A troubled, gun-wielding 23-year-old student at Virginia Tech goes on a campus rampage, killing 32 people and eventually himself. An MIT student commits suicide by ingesting cyanide, and another dies in a fire after a drug overdose.
Such highly publicized incidents underscore the sense of personal angst on today's college campuses. But contrary to popular belief, the stress on today's young people has nothing to do with meeting the demands of higher education.
It comes simply with being a newly minted adult.
Whether in college or not, almost half of this country's 19- to 25-year-olds meet standard criteria for at least one psychiatric disorder, although some of the disorders, such as phobias, are relatively mild, according to a government-funded survey of more than 5,000 young adults, published in December in the Archives of General Psychiatry. The study, done at Columbia University and called the National Epidemiologic Survey on Alcohol and Related Conditions, found more alcohol use disorders among college students, while their noncollegiate peers were more likely to have a drug use disorder. But, beyond that, misery is largely an equal-opportunity affliction.
Across the social spectrum, young people in America are depressed. They're anxious. They regularly break each other's hearts. And, all too often, they don't get the help they need as they face life's questions: "Who will I be? Will I make friends? The romantic relationships, planning for the future . . . there is all kinds of stuff going on at the same time, including raging hormones," says Ronald Kessler, a medical sociologist at Harvard Medical School.
Some evidence suggests that college students may even be less miserable than non-students their same age. Suicide -- the third leading cause of death for teenagers and young adults, according to the federal Centers for Disease Control and Prevention -- is one-third lower among the college than noncollegiate set, says Dr. Paul Barreira, a psychiatrist who is director of Behavioral Health and Academic Counseling at Harvard University Health Services.
The reason is not entirely clear, but studies have shown that, generally, higher education is often linked with better mental health. Mood disorders such as depression and anxiety affect slightly fewer college students than noncollegiate peers, researchers say.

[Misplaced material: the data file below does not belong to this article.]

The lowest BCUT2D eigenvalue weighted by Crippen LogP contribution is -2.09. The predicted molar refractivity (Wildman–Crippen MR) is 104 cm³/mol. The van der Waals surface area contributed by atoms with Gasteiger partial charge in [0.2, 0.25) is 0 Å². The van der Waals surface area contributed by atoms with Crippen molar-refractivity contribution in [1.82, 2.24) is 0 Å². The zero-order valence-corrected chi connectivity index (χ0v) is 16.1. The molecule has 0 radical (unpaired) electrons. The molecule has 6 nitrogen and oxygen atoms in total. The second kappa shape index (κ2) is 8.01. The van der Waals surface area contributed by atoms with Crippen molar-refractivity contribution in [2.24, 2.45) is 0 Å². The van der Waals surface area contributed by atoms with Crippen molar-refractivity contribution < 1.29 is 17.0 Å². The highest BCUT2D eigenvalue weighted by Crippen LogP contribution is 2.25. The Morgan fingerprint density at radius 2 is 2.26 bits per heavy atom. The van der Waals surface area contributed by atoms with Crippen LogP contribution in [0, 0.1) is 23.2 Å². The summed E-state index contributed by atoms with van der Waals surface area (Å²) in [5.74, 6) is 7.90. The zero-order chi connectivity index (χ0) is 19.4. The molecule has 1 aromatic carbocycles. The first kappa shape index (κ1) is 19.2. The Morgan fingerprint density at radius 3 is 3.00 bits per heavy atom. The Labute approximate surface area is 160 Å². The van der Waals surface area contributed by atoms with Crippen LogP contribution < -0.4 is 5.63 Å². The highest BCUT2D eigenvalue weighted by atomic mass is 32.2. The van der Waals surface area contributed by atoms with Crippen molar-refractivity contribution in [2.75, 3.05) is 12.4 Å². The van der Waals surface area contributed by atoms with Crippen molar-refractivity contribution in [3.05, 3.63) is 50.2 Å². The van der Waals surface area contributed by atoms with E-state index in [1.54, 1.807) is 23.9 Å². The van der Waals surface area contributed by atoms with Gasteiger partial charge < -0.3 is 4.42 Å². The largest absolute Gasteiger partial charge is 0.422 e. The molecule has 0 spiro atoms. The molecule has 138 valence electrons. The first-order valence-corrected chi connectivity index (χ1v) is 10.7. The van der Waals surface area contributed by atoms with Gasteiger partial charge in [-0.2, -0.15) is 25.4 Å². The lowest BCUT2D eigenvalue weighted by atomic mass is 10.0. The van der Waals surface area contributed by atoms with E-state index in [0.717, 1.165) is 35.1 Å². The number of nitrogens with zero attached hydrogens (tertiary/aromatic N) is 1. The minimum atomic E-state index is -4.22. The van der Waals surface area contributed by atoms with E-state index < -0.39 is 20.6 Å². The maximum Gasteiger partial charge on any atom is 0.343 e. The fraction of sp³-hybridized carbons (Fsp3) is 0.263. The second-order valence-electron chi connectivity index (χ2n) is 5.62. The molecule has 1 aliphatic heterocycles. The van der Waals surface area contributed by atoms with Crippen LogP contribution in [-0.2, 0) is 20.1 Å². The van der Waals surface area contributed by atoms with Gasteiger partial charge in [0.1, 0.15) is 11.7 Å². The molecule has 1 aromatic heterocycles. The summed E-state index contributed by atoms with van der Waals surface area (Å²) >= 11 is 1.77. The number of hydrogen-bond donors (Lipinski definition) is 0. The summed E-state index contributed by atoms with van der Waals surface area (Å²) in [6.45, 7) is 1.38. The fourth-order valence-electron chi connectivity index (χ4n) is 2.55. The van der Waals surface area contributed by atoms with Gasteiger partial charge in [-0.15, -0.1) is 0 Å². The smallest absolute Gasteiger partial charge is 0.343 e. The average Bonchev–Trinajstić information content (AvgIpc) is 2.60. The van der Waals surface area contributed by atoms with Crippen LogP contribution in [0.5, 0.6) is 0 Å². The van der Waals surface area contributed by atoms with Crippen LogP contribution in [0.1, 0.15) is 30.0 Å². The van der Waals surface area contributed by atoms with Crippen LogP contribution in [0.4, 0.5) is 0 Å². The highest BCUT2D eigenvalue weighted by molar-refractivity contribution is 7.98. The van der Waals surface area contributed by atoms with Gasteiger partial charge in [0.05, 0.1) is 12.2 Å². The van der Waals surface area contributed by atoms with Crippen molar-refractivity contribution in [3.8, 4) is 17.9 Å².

And the biggest cause of despair? Even among college students, it's not academics, but love that hurts most. Emotional problems were more than twice as common among students who had recently had a major loss -- typically a romantic breakup -- than among those who had not, says Dr. Mark Olfson, the Columbia University psychiatrist who led the research for the National Epidemiologic Survey on Alcohol and Related Conditions.
The universality of youthful angst may come as a surprise in light of tragic college incidents. But to the experts, it makes perfect sense.
For one thing, early adulthood is the time when serious psychiatric problems such as bipolar disorder and schizophrenia often surface. For another, unhappiness in general follows a U-shaped curve, with the greatest unhappiness among young and very old adults, according to Kessler, the Harvard medical sociologist.
For the young, the trick is navigating a steep developmental curve -- figuring out who you are; getting work, family and finances on track; and generally stumbling toward independence.
An open question is whether life has always been this way for the young, or whether psychological problems are on the rise.
A 2006 survey of directors of college counseling centers suggests things are getting worse. But Dr. Andrew Leuchter, a psychiatrist and associate dean of the David Geffen School of Medicine at UCLA, says, "We don't know to what extent kids are having more difficulties and to what extent we are much better at recognizing and diagnosing them."
Barreira of Harvard agrees. "Most college counseling people would say students are more depressed today. But my hypothesis is that we're looking for it more and better at diagnosing it in high school. More students are showing up in college on medications -- they've been successfully treated so that they can get into good colleges."
For its part, Harvard is conducting a multi-year survey of mental health among incoming freshmen. And UCLA, despite general financial austerity, has launched a new initiative to help students with psychological problems.
That said, the Columbia study suggests that mental-health treatment is actually better outside the ivy-covered walls. While only 1 in 20 college students with psychological problems gets treatment, 1 in 10 of same-age non-students gets help. It's not clear why, says Olfson, the Columbia University psychiatrist.
"College students may be more concerned" that if they seek help they might jeopardize career opportunities or academic achievement, Olfson says, though he adds that, even so, "colleges should make more of an effort to make services available and acceptable, particularly for alcohol use problems."
Worried parents can help, too, whether their offspring are in school or in the job market. They can reassure their sons and daughters that it's not necessary to get all A's or move like lightning up the job ladder.
And perhaps most important, that broken hearts usually do heal.